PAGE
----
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  3. The globalization program has been promoted in a strong way from the first part of the last century, and the Rockefeller interests have been part of it in ways very destructive to us. Think Rockefeller, see our major problems, petroleum (Standard Oil). and banking (J.P. Morgan/Chase). From the beginning, ongoing deceptions, including the theory of peak oil (because its source was dead dinosaurs!), and holding cartel monopoly power over its availability and price have weakened our country. Tie that with Rockefeller promotion of the League of Nations, then the Council on Foreign Relations, the United Nations, open door policy with China (for cheap labor), export of our great industrial base with NAFTA/GATT, and replacing the gold standard with the petrodollar, and we have some major causes of our problems. The petrodollar presents the needless possibility of great wars and unhealthy alliances, and its time is coming to an end. Of course, loss of peacetime manufacturing tied with great increase in military spending was followed by an enormous debt burden obvious to anyone not desirous to ignore it or mentally deficient or both. And we dragged China into great military power status working towards destruction of our own country through it all. Whatever it takes to promote a New World Order. There are many obvious things we must do to restore our nation, and getting our industrial base back with well-thought tariffs is an essential part of it. By the way, when that is proposed, panic takes over those promoting the NWO, and we will be fed an abundance of lies. “We are in a global world now!” (We always have been, but until now, we have not taken on a self-destructive Kevorkian economic and political attitude about it.) “Tariffs, protectionism, Smoot-Hawley caused the depression!”) No, the depression started before Smoot-Hawley, and, since when did “protectionism”, protecting our nation and values, sound dirty to anyone but those desiring to destroy them? Just askin’.

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  4. Pingback: What happened to globalization? – Global anarchy and militarization | necltr

  5. Whatever “globalization” was understood to mean, it always was a pie-in-the-sky aspiration that inspired good intentions but never found expression in coherent public strategy. This has become increasingly clear under the present administration.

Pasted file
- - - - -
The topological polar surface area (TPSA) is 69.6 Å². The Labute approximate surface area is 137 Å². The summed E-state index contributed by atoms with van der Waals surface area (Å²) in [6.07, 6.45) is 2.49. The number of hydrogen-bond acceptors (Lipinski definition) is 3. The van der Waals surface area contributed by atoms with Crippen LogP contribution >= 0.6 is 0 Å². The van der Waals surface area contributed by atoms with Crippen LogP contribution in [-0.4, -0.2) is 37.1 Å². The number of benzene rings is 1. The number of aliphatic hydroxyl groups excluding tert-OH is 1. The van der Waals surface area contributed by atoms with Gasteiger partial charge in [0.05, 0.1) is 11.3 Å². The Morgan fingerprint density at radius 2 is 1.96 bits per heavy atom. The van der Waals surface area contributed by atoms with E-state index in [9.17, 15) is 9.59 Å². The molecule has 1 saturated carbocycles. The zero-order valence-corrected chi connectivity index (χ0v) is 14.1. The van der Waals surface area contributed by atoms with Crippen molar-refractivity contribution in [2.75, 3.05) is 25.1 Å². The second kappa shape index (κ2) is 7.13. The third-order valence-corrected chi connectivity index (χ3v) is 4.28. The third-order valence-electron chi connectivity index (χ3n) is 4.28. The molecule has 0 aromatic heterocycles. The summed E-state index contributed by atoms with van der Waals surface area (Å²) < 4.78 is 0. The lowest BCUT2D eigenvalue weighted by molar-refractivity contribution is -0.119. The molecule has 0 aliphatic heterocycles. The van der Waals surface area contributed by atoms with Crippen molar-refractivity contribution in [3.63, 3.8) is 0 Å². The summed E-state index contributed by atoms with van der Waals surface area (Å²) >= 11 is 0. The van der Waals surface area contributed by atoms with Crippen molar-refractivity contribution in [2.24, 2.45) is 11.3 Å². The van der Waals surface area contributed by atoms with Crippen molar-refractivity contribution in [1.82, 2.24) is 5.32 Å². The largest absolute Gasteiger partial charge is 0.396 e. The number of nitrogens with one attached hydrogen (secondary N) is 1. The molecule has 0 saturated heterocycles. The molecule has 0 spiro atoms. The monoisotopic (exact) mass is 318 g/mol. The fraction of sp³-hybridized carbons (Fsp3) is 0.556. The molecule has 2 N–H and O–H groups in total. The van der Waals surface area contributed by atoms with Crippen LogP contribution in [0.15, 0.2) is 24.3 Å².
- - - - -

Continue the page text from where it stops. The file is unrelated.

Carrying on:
What has happened is the consequence of timidity, uncertainty, and misdirection on the part of Washington. It inspired “Arab Spring” which has proved to be an unmitigated disaster in terms of American foreign policy. We conspired to remove Hosni Mubarak, Muammar Gaddafi and Bashar al-Assad from power — and opened the path for ISIL, the Muslim Brotherhood, and their cohorts. much to our own and the dismay of everyone else.

    We vacillated in our relationship with Putin, and remained unresponsive in the face of Beijing’s military buildup and attendant threats to our current and potential allies in Asia. We have allowed Moscow and Beijing to enter into security and economic cooperation that threatens peace and economic security. We have provoked Moscow and silently dismissed its readiness to assist us in dealing with ISIL. There is good reason to believe that Putin would have favored improved relations with the Western nations. The fact is that beneath the surface, Russia has long standing grievances with China. Russia has a long and porous border with China along the vast territory of the Russian Far East — territories that China claims as its own — lost in the bad old days of the unequal treaties. There is no reason why Moscow should want to improve China’s military capabilities or its economic prowess. As it has before, at the first opportunity, Beijing can be expected to seek, as Russia’s expense, return of this vast territory to the “Motherland.” Russia has every reason to seek friendship and security from the West. If that is denied it will attempt to secure its own periphery (i.e., Ukraine and Crimea) and neutralize China through friendship postures.

    In the meanwhile China is left free to pressure its neighbors (our real and potential allies). China has announced that its security perimeter extends to Guam and includes all of the South and East China seas — all “lost territories” on Beijing’s irredentist agenda.

    In effect, if globalization was ever understood as an effort to achiever political stability and security in a complex world, the present administration in Washington has done everything calculated to make any of that impossible.

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  6. AJG, our differences seem to be based on our opinions of the globalizers motivation I don’t think that it is “pie in the sky,” I think it is “pie in your face.” I hope you are right. I don’t know who said this first, and I hope I have it correct, “They are too stupid to be stupid.” Out of a priviledged class of people who are generally honorable, some sociopathic crazies have come to power.